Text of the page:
Alice Catharine Leary

F, #23161, b. 20 Apr 1860, d. 14 Mar 1923
Father*Joseph Leary b. 7 Oct 1831, d. 20 Oct 1881
Mother*Catherine A Keighran b. 1832, d. 1 Aug 1915
Married NameHaines. 
Birth*20 Apr 1860 Sydney, NSW, Australia, #B#B1278/1860 as Catherine A - also as Alice C #B5203/1860.1 
Birth-Notice*24 Apr 1860On the 20th instant, at her residence, No. 2, West's Cottages, William-street East, Mrs. Joseph Leary, of a daughter.2 
Marriage*20 Jul 1890 Spouse: Hugh Gough Haines. Woollahra, NSW, Australia, #M7785/1890.3
 
Marriage-Notice2 Aug 1890HAINES—LEARY.—On July 20, 1890, at St. Joseph's, Woollahra, Hugh Gough, son of the late Colonel Haines, to Alice, third daughter of the late J. Leary, Esq., M.L.A.4 
Marriage-Notice*11 Aug 1890HAINES—LEARY.—July 20, at St. Joseph's, Woollahra, Hugh Gough Haines to Alice Leary.5,3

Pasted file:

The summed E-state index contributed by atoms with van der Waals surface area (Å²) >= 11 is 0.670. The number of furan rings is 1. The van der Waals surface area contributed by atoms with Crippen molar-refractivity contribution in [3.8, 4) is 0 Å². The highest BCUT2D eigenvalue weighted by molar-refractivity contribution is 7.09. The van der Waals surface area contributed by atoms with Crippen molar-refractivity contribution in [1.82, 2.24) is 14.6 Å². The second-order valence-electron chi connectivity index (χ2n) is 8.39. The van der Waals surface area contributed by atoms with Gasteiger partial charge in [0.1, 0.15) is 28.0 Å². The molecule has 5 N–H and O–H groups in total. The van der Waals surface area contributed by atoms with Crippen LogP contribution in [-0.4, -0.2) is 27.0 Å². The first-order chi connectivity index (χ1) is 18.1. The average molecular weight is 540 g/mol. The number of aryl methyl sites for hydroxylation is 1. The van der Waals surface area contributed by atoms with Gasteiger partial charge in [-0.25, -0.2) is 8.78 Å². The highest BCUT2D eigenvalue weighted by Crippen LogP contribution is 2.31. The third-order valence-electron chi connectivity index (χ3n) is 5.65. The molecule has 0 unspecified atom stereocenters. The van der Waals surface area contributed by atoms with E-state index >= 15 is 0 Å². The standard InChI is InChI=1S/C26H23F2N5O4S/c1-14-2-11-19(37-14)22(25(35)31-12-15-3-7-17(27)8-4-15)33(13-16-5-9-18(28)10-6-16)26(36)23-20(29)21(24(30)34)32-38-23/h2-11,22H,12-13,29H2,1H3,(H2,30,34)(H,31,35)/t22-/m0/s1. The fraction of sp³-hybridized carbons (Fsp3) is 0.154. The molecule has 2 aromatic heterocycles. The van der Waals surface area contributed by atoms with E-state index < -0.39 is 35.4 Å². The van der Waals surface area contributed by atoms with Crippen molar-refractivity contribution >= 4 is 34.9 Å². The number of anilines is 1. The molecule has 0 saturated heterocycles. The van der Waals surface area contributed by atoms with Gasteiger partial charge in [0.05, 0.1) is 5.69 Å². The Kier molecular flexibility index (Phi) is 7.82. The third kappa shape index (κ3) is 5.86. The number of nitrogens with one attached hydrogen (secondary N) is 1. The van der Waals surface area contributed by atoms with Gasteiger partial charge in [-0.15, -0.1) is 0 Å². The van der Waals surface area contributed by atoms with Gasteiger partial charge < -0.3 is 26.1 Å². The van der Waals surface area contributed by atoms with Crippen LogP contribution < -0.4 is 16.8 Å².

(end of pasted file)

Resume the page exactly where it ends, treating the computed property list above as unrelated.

Death*14 Mar 1923 Longford, TAS, Australia. 
Death-Notice*17 Mar 1923HAINES. — On the 14th March, at Longford, Alice Kate, wife of Hugh Gough Haines. R. I. P. (Private interment.)6 

Citations

  1. [S7] Registry of NSW Births Deaths and Marriages.
  2. [S17] Newspaper - The Sydney Morning Herald (NSW), Tue 24 Apr 1860, p1
    http://nla.gov.au/nla.news-article13039690
  3. [S7] Registry of NSW Births Deaths and Marriages "#M7785/1890 HAINES HUGH G LEARY ALICE WOOLLAHRA."
  4. [S17] Newspaper - The Sydney Morning Herald (NSW), Sat 2 Aug 1890, p1
    http://nla.gov.au/nla.news-article13775349
  5. [S17] Newspaper - The Sydney Morning Herald (NSW), Mon 11 Aug 1890, p7
    http://nla.gov.au/nla.news-article13795497
  6. [S14] Newspaper - Daily Telegraph (Launceston, Tas.), Sat 17 Mar 1923, p1
    http://nla.gov.au/nla.news-article153404732
Last Edited30 Aug 2019

Clare Josephine Leary

F, #23165, b. 1866, d. 10 Sep 1933
Father*Joseph Leary b. 7 Oct 1831, d. 20 Oct 1881
Mother*Catherine A Keighran b. 1832, d. 1 Aug 1915
Birth*1866 Balmain, NSW, Australia, #B2699/1866 as Clara J.1 
Death*10 Sep 1933 Woollahra, NSW, Australia, #D15872/1933.1 
Death-Notice*11 Sep 1933LEARY.—September 10, 1933, at Lynton, 294 Jersey road, Woollahra, Clare, fourth daughter of the late Joseph Leary. Requiescat in pace.